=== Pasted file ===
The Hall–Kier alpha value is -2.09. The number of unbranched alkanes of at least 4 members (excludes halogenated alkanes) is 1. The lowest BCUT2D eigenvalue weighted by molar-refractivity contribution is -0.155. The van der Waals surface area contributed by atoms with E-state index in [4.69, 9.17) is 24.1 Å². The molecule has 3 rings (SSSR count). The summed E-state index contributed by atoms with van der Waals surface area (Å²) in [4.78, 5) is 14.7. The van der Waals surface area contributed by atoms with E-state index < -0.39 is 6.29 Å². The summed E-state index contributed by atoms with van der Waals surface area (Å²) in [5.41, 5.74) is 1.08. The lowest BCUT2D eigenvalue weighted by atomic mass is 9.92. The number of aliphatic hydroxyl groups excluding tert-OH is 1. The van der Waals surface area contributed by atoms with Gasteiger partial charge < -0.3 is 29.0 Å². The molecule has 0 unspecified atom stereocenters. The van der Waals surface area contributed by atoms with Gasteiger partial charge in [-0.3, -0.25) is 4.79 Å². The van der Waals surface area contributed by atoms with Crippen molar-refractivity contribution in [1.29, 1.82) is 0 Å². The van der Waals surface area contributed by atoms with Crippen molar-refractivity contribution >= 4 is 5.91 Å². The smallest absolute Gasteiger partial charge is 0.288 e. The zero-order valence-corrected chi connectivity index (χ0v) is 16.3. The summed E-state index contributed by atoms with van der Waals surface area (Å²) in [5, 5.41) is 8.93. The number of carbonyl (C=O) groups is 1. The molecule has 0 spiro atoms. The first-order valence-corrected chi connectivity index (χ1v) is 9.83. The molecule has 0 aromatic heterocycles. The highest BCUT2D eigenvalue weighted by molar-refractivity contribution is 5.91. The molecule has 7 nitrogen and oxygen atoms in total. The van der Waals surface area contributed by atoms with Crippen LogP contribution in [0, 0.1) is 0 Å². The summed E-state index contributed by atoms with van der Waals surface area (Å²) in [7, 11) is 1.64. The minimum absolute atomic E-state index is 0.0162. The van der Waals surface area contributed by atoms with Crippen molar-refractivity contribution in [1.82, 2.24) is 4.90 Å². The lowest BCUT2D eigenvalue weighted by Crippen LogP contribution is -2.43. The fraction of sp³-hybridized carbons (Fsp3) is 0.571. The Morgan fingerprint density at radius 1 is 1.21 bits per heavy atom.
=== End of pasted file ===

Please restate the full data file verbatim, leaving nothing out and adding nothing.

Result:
The Hall–Kier alpha value is -2.09. The number of unbranched alkanes of at least 4 members (excludes halogenated alkanes) is 1. The lowest BCUT2D eigenvalue weighted by molar-refractivity contribution is -0.155. The van der Waals surface area contributed by atoms with E-state index in [4.69, 9.17) is 24.1 Å². The molecule has 3 rings (SSSR count). The summed E-state index contributed by atoms with van der Waals surface area (Å²) in [4.78, 5) is 14.7. The van der Waals surface area contributed by atoms with E-state index < -0.39 is 6.29 Å². The summed E-state index contributed by atoms with van der Waals surface area (Å²) in [5.41, 5.74) is 1.08. The lowest BCUT2D eigenvalue weighted by atomic mass is 9.92. The number of aliphatic hydroxyl groups excluding tert-OH is 1. The van der Waals surface area contributed by atoms with Gasteiger partial charge < -0.3 is 29.0 Å². The molecule has 0 unspecified atom stereocenters. The van der Waals surface area contributed by atoms with Gasteiger partial charge in [-0.3, -0.25) is 4.79 Å². The van der Waals surface area contributed by atoms with Crippen molar-refractivity contribution in [1.29, 1.82) is 0 Å². The van der Waals surface area contributed by atoms with Crippen molar-refractivity contribution >= 4 is 5.91 Å². The smallest absolute Gasteiger partial charge is 0.288 e. The zero-order valence-corrected chi connectivity index (χ0v) is 16.3. The summed E-state index contributed by atoms with van der Waals surface area (Å²) in [5, 5.41) is 8.93. The number of carbonyl (C=O) groups is 1. The molecule has 0 spiro atoms. The first-order valence-corrected chi connectivity index (χ1v) is 9.83. The molecule has 0 aromatic heterocycles. The highest BCUT2D eigenvalue weighted by molar-refractivity contribution is 5.91. The molecule has 7 nitrogen and oxygen atoms in total. The van der Waals surface area contributed by atoms with Crippen LogP contribution in [0, 0.1) is 0 Å². The summed E-state index contributed by atoms with van der Waals surface area (Å²) in [7, 11) is 1.64. The minimum absolute atomic E-state index is 0.0162. The van der Waals surface area contributed by atoms with Crippen molar-refractivity contribution in [1.82, 2.24) is 4.90 Å². The lowest BCUT2D eigenvalue weighted by Crippen LogP contribution is -2.43. The fraction of sp³-hybridized carbons (Fsp3) is 0.571. The Morgan fingerprint density at radius 1 is 1.21 bits per heavy atom.